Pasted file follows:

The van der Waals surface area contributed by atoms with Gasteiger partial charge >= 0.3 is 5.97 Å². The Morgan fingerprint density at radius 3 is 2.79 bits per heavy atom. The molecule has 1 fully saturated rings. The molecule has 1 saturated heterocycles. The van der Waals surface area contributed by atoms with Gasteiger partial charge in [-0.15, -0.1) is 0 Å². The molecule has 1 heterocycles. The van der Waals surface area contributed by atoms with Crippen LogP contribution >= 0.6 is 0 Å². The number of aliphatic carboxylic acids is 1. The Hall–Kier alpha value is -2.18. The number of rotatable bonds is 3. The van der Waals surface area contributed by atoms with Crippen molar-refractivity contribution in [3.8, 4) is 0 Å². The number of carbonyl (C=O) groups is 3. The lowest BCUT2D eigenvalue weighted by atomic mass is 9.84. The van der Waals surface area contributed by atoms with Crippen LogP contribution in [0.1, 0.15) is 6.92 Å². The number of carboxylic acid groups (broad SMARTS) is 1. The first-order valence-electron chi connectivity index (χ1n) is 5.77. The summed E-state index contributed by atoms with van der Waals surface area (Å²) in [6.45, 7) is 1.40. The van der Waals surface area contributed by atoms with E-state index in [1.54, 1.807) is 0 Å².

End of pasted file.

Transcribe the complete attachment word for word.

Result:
The van der Waals surface area contributed by atoms with Gasteiger partial charge >= 0.3 is 5.97 Å². The Morgan fingerprint density at radius 3 is 2.79 bits per heavy atom. The molecule has 1 fully saturated rings. The molecule has 1 saturated heterocycles. The van der Waals surface area contributed by atoms with Gasteiger partial charge in [-0.15, -0.1) is 0 Å². The molecule has 1 heterocycles. The van der Waals surface area contributed by atoms with Crippen LogP contribution >= 0.6 is 0 Å². The number of aliphatic carboxylic acids is 1. The Hall–Kier alpha value is -2.18. The number of rotatable bonds is 3. The van der Waals surface area contributed by atoms with Crippen molar-refractivity contribution in [3.8, 4) is 0 Å². The number of carbonyl (C=O) groups is 3. The lowest BCUT2D eigenvalue weighted by atomic mass is 9.84. The van der Waals surface area contributed by atoms with Crippen LogP contribution in [0.1, 0.15) is 6.92 Å². The number of carboxylic acid groups (broad SMARTS) is 1. The first-order valence-electron chi connectivity index (χ1n) is 5.77. The summed E-state index contributed by atoms with van der Waals surface area (Å²) in [6.45, 7) is 1.40. The van der Waals surface area contributed by atoms with E-state index in [1.54, 1.807) is 0 Å².